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I am starting to build an application that is likely to demand scaling, so I am seriously considering NoSQL. One thing that holds me back from perusing NoSQL is the availability of the data I store in it for analytics. One of the major benefits of my application is going to be trending (age, location, etc). Since I have not been able to fully shift my mentality from relational to NoSQL, I'm not sure if I'm just looking at the problem wrong, or if there really is a need for relational data to be available via live, ad-hoc querying.

Please set me straight!

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Here you are: – Matt Ball May 6 '12 at 0:08
up vote 1 down vote accepted

opting for a NoSql solution should be considered when you know that the relational db will break or hard to work with: Usually it comes to this with two main reasons:

  1. Data volume. When talking about volume we are talking about 500TB at least
  2. unstructured data or dynamic schema demands

The horizontal scalability is just a result of the NoSql engine (automatic sharing)

If you have no any of these reason you can just manage with rdbms + sharding. Analytics are possible on rdbms system too. NoSql are not ready yet to replace RDBMS, but very powerful in some cases.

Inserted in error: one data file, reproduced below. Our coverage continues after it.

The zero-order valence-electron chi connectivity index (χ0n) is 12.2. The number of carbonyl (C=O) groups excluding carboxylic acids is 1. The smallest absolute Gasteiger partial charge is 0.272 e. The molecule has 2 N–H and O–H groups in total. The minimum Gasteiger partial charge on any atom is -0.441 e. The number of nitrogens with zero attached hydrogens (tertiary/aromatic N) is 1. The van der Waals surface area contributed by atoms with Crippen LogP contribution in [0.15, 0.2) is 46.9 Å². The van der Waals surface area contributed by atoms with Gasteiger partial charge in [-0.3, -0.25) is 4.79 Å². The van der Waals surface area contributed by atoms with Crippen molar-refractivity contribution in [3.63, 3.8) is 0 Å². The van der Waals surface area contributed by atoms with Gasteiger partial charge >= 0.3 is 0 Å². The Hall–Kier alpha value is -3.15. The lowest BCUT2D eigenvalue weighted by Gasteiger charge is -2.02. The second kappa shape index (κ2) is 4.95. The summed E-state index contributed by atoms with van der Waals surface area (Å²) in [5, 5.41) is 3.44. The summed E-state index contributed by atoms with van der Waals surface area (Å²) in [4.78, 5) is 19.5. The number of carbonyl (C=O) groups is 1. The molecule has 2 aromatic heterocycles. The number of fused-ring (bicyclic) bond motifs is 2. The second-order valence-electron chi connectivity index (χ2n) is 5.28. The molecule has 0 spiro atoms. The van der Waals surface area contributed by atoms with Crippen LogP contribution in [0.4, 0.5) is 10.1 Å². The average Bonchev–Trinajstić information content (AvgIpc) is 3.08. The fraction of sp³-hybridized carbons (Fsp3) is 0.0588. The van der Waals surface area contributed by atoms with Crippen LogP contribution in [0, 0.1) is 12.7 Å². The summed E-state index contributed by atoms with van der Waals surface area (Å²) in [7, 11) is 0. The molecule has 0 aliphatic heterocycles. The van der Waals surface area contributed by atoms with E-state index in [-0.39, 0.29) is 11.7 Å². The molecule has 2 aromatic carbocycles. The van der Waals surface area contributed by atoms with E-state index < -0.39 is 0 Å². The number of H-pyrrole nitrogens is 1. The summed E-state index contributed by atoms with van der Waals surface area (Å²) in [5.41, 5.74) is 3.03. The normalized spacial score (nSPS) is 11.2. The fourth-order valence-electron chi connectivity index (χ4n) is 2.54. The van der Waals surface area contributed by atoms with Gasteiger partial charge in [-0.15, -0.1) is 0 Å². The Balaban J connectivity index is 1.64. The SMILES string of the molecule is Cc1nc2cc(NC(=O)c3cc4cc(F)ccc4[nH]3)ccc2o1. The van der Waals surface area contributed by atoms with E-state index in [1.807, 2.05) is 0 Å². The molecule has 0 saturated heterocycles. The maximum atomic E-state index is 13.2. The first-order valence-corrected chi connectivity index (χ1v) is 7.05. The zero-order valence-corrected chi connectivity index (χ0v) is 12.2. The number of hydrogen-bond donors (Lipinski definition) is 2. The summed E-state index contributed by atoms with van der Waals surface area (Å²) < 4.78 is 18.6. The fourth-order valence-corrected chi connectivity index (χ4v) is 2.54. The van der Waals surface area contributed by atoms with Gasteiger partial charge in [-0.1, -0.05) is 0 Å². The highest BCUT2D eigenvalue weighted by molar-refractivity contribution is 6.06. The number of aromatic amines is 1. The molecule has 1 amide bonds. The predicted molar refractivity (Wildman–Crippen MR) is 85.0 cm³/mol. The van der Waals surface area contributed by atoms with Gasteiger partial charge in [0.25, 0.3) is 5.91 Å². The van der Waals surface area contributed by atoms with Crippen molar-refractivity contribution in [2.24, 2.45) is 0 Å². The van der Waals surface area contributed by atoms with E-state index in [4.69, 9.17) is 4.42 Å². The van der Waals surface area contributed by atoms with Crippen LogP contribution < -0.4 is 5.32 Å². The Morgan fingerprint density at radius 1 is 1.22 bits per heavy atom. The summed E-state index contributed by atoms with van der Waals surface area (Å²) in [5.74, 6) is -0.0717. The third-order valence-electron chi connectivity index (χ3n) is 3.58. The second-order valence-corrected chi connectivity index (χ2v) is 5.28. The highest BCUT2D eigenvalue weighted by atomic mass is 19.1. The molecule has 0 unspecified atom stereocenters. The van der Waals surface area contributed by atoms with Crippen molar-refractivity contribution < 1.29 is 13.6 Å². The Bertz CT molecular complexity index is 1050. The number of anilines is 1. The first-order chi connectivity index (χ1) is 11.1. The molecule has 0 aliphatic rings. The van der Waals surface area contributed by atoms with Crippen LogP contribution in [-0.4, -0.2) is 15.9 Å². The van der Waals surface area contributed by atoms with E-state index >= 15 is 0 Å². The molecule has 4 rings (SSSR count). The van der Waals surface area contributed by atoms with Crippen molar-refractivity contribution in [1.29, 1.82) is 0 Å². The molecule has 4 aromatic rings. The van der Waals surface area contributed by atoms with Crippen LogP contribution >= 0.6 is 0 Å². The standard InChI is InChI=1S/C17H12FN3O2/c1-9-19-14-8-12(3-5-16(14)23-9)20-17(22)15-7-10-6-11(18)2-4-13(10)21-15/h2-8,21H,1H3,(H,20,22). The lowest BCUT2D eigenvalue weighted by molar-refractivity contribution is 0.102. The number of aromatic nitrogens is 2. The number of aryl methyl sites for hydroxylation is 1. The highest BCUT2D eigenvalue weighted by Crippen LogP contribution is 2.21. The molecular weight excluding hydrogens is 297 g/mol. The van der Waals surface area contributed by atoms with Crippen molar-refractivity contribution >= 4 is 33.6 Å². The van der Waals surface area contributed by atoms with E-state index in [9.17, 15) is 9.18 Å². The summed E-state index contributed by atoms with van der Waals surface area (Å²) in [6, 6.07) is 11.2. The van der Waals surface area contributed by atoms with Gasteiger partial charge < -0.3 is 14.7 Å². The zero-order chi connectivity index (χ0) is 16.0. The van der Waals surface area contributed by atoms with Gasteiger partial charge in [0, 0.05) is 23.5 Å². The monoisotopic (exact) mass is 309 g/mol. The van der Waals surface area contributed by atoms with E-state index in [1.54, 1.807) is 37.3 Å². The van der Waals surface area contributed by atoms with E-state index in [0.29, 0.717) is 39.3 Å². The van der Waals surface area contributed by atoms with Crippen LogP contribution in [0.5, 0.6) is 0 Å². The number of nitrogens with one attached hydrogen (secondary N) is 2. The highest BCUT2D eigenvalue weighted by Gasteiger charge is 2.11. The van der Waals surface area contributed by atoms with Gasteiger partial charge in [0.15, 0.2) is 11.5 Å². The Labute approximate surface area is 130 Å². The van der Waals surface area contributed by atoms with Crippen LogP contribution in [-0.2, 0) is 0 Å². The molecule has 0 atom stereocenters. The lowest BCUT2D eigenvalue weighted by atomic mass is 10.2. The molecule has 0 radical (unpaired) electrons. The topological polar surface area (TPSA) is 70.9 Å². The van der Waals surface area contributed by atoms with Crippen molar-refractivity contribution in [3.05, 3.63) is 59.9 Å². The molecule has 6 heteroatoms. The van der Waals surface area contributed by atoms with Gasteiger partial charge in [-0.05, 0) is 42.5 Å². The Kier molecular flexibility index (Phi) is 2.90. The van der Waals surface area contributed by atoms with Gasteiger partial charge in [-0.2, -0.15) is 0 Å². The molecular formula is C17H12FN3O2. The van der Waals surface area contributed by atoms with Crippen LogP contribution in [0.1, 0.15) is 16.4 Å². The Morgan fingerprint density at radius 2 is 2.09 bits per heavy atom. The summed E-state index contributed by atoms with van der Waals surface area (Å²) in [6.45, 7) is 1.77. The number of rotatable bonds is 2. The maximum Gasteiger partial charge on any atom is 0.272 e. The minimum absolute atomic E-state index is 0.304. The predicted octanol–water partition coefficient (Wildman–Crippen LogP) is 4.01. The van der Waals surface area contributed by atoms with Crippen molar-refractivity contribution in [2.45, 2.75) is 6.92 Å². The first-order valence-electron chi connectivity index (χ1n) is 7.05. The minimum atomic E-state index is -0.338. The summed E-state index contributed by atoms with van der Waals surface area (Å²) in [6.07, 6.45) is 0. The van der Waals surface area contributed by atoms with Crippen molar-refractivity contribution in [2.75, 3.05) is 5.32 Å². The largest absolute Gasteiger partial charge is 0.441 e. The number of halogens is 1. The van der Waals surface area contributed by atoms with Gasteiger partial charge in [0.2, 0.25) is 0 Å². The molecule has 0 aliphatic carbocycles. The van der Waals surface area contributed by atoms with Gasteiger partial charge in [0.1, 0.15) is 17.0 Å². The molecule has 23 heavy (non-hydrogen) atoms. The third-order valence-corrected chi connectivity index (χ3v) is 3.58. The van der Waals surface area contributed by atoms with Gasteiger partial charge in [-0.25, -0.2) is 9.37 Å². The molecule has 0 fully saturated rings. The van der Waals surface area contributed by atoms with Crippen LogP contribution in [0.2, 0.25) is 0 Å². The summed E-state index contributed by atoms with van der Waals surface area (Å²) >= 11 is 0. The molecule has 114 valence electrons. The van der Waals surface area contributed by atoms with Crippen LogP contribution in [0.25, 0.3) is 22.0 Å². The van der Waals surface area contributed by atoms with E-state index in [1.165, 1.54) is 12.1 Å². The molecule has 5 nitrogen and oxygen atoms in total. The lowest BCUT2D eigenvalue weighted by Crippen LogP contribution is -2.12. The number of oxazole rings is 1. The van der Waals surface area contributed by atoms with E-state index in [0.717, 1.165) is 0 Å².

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I recently ran across InfiniDB, which puts a MySQL front end on a MapReduce-based back end specifically for analytics. Scales horizontally and vertically, and they claim it's extremely fast. Have a look at for details on InfiniDB.

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if there really is a need for relational data to be available via live, ad-hoc querying.

It depends on your use case. If you are looking at trends that look at say, a rolling 90 day average, then the past 6 hours of data might not make a difference. But if your application is trying to implement dynamic pricing for ecommerce, then you will want something up to the second.

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